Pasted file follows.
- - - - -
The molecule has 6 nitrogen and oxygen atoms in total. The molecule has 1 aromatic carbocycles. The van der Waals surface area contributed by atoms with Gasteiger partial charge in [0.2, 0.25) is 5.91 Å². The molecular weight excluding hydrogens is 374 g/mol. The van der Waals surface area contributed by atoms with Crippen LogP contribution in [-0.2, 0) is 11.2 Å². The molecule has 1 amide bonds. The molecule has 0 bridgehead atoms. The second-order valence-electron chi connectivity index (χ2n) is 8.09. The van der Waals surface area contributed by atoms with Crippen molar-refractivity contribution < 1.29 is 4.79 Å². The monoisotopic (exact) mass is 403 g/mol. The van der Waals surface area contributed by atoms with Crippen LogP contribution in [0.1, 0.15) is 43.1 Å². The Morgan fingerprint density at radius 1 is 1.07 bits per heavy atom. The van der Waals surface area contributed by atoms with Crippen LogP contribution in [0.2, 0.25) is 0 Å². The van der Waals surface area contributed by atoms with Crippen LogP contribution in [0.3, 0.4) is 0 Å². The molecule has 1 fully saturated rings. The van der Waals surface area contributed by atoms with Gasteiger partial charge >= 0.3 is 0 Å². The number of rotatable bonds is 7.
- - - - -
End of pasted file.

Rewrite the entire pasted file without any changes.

The molecule has 6 nitrogen and oxygen atoms in total. The molecule has 1 aromatic carbocycles. The van der Waals surface area contributed by atoms with Gasteiger partial charge in [0.2, 0.25) is 5.91 Å². The molecular weight excluding hydrogens is 374 g/mol. The van der Waals surface area contributed by atoms with Crippen LogP contribution in [-0.2, 0) is 11.2 Å². The molecule has 1 amide bonds. The molecule has 0 bridgehead atoms. The second-order valence-electron chi connectivity index (χ2n) is 8.09. The van der Waals surface area contributed by atoms with Crippen molar-refractivity contribution < 1.29 is 4.79 Å². The monoisotopic (exact) mass is 403 g/mol. The van der Waals surface area contributed by atoms with Crippen LogP contribution in [0.1, 0.15) is 43.1 Å². The Morgan fingerprint density at radius 1 is 1.07 bits per heavy atom. The van der Waals surface area contributed by atoms with Crippen LogP contribution in [0.2, 0.25) is 0 Å². The van der Waals surface area contributed by atoms with Crippen LogP contribution in [0.3, 0.4) is 0 Å². The molecule has 1 fully saturated rings. The van der Waals surface area contributed by atoms with Gasteiger partial charge >= 0.3 is 0 Å². The number of rotatable bonds is 7.